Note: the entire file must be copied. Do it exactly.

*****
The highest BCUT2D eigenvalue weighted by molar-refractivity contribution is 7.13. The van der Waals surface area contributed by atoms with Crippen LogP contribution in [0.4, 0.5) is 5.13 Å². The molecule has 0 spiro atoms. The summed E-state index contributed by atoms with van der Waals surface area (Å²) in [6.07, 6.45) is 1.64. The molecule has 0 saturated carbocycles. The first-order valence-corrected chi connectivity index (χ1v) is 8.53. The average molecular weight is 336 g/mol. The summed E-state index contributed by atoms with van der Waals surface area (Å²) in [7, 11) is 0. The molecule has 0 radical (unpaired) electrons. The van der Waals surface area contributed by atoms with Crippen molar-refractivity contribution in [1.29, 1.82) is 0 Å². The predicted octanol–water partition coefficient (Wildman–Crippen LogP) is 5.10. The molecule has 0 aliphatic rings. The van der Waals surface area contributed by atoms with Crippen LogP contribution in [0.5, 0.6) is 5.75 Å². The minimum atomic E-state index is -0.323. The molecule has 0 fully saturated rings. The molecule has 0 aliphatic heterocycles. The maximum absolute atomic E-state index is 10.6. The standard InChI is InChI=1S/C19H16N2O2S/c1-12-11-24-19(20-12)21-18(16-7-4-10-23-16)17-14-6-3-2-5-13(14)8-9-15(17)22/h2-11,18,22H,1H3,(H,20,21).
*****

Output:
The highest BCUT2D eigenvalue weighted by molar-refractivity contribution is 7.13. The van der Waals surface area contributed by atoms with Crippen LogP contribution in [0.4, 0.5) is 5.13 Å². The molecule has 0 spiro atoms. The summed E-state index contributed by atoms with van der Waals surface area (Å²) in [6.07, 6.45) is 1.64. The molecule has 0 saturated carbocycles. The first-order valence-corrected chi connectivity index (χ1v) is 8.53. The average molecular weight is 336 g/mol. The summed E-state index contributed by atoms with van der Waals surface area (Å²) in [7, 11) is 0. The molecule has 0 radical (unpaired) electrons. The van der Waals surface area contributed by atoms with Crippen molar-refractivity contribution in [1.29, 1.82) is 0 Å². The predicted octanol–water partition coefficient (Wildman–Crippen LogP) is 5.10. The molecule has 0 aliphatic rings. The van der Waals surface area contributed by atoms with Crippen LogP contribution in [0.5, 0.6) is 5.75 Å². The minimum atomic E-state index is -0.323. The molecule has 0 fully saturated rings. The molecule has 0 aliphatic heterocycles. The maximum absolute atomic E-state index is 10.6. The standard InChI is InChI=1S/C19H16N2O2S/c1-12-11-24-19(20-12)21-18(16-7-4-10-23-16)17-14-6-3-2-5-13(14)8-9-15(17)22/h2-11,18,22H,1H3,(H,20,21).